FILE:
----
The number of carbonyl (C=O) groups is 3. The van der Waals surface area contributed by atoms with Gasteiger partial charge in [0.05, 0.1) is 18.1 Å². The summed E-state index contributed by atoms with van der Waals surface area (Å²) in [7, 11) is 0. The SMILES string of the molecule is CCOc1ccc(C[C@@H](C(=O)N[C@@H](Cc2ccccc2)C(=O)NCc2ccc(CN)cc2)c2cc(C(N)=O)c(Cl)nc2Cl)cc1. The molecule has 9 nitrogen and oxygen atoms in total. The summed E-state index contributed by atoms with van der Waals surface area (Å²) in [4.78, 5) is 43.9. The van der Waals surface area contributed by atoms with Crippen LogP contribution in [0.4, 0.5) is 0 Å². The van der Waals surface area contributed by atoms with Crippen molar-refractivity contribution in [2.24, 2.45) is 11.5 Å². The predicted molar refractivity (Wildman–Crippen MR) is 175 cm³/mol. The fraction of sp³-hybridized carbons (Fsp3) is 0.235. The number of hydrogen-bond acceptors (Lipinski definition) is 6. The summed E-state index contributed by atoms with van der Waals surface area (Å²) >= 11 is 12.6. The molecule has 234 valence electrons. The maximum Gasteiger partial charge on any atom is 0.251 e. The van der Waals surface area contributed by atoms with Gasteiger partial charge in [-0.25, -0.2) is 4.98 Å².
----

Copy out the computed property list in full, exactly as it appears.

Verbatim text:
The number of carbonyl (C=O) groups is 3. The van der Waals surface area contributed by atoms with Gasteiger partial charge in [0.05, 0.1) is 18.1 Å². The summed E-state index contributed by atoms with van der Waals surface area (Å²) in [7, 11) is 0. The SMILES string of the molecule is CCOc1ccc(C[C@@H](C(=O)N[C@@H](Cc2ccccc2)C(=O)NCc2ccc(CN)cc2)c2cc(C(N)=O)c(Cl)nc2Cl)cc1. The molecule has 9 nitrogen and oxygen atoms in total. The summed E-state index contributed by atoms with van der Waals surface area (Å²) in [4.78, 5) is 43.9. The van der Waals surface area contributed by atoms with Crippen LogP contribution in [0.4, 0.5) is 0 Å². The van der Waals surface area contributed by atoms with Crippen molar-refractivity contribution in [2.24, 2.45) is 11.5 Å². The predicted molar refractivity (Wildman–Crippen MR) is 175 cm³/mol. The fraction of sp³-hybridized carbons (Fsp3) is 0.235. The number of hydrogen-bond acceptors (Lipinski definition) is 6. The summed E-state index contributed by atoms with van der Waals surface area (Å²) >= 11 is 12.6. The molecule has 234 valence electrons. The maximum Gasteiger partial charge on any atom is 0.251 e. The van der Waals surface area contributed by atoms with Gasteiger partial charge in [-0.25, -0.2) is 4.98 Å².